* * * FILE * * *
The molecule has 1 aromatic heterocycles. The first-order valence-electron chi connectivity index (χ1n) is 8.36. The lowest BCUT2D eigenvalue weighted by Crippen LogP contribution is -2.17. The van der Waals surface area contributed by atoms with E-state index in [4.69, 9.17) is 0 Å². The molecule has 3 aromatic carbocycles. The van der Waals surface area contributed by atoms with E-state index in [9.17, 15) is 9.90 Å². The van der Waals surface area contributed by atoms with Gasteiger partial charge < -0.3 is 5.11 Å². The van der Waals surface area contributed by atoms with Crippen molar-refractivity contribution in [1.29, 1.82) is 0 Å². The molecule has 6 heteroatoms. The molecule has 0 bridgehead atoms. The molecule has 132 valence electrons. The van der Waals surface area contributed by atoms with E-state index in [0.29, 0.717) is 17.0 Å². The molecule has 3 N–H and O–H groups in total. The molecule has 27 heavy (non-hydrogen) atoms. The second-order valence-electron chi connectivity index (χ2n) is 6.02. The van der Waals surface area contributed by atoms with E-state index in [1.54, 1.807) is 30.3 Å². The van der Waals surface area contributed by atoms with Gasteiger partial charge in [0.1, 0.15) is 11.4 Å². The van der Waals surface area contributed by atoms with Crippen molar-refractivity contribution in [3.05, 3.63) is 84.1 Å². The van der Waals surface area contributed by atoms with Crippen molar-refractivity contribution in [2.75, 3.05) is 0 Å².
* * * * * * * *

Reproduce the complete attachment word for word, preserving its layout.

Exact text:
The molecule has 1 aromatic heterocycles. The first-order valence-electron chi connectivity index (χ1n) is 8.36. The lowest BCUT2D eigenvalue weighted by Crippen LogP contribution is -2.17. The van der Waals surface area contributed by atoms with E-state index in [4.69, 9.17) is 0 Å². The molecule has 3 aromatic carbocycles. The van der Waals surface area contributed by atoms with E-state index in [9.17, 15) is 9.90 Å². The van der Waals surface area contributed by atoms with Gasteiger partial charge < -0.3 is 5.11 Å². The van der Waals surface area contributed by atoms with Crippen molar-refractivity contribution in [1.29, 1.82) is 0 Å². The molecule has 6 heteroatoms. The molecule has 0 bridgehead atoms. The molecule has 132 valence electrons. The van der Waals surface area contributed by atoms with E-state index in [0.29, 0.717) is 17.0 Å². The molecule has 3 N–H and O–H groups in total. The molecule has 27 heavy (non-hydrogen) atoms. The second-order valence-electron chi connectivity index (χ2n) is 6.02. The van der Waals surface area contributed by atoms with E-state index in [1.54, 1.807) is 30.3 Å². The van der Waals surface area contributed by atoms with Gasteiger partial charge in [0.1, 0.15) is 11.4 Å². The van der Waals surface area contributed by atoms with Crippen molar-refractivity contribution in [3.05, 3.63) is 84.1 Å². The van der Waals surface area contributed by atoms with Crippen molar-refractivity contribution in [2.75, 3.05) is 0 Å².